It gives a lovely light! Into the darkness they go, the wise and the lovely. I am glad that I paid so little attention to good advice; had I abided by it I might have been saved from some of my most valuable mistakes. Childhood is not from birth to a certain age and at a certain age. The child is grown, and puts away childish things. Childhood is the kingdom where nobody dies. After all my erstwhile dear, my no longer cherished;
Need we say it was not love, just because it perished? I will be the gladdest thing under the sun! I will touch a hundred flowers and not pick one. It's not true that life is one damn thing after another; it's one damn thing over and over. I love humanity but I hate people. You see, I am a poet, and not quite right in the head, darling. It’s only that. What should I be
but just what I am? Pity me that the heart is slow to learn
What the swift mind beholds at every turn. Night falls fast.
Today is in the past.
Blown from the dark hill hither to my door
Three flakes, then four
Arrive, then many more. Ebb
I know what my heart is like
Since your love died:
It is like a hollow ledge
Holding a little pool
Left there by the tide,
A little tepid pool,
Drying inward from the edge. Soar, eat ether, see what has never been seen; depart, be lost, but climb. There is no shelter in you anywhere. The longest absence is less perilous to love than the terrible trials of incessant proximity. Lost in Hell,-Persephone,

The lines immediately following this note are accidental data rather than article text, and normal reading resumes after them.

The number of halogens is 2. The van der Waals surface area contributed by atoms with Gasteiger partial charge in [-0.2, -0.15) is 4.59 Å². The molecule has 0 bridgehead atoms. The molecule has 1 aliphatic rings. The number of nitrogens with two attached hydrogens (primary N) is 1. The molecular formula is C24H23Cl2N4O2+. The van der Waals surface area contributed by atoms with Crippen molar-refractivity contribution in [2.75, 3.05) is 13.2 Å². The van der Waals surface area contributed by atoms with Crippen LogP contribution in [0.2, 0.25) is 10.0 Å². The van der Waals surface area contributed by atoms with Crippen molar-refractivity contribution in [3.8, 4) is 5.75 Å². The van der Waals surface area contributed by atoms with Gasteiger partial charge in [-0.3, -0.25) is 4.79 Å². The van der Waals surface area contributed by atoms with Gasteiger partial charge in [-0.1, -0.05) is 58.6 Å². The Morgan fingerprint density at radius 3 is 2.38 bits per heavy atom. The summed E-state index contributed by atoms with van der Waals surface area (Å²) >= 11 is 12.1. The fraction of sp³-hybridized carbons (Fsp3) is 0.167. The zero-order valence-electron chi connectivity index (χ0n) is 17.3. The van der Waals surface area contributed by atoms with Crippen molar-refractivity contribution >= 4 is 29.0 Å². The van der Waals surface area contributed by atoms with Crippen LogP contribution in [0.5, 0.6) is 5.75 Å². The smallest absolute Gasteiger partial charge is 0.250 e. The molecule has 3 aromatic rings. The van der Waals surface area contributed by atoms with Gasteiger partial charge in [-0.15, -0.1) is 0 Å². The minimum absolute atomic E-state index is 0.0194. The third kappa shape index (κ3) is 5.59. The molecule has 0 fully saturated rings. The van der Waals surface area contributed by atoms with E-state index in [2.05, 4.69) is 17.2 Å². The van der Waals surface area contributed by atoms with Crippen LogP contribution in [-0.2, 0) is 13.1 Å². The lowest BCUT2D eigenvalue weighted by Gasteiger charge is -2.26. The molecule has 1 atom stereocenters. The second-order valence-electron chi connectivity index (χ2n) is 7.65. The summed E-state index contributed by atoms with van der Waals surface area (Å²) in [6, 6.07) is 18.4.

Take her head upon your knee;
Say to her, "My dear, my dear,
It is not so dreadful here. No one but Night, with tears on her dark face, watches beside me in this windy place. Music, my rampart and my only one. This book, when I am dead, will be
A little faint perfume of me.
People who knew me well will say,
She really used to think that way. She is happy where she lies
With the dust upon her eyes. A person who publishes a book willfully appears before the populace with his pants down. If it is a good book nothing can hurt him. If it is a bad book nothing can help him. Please give me some good advice in your next letter. I promise not to follow it. (in a letter written while she was in college) You are loved. If so, what else matters? Gently they go, the beautiful, the tender, the kind;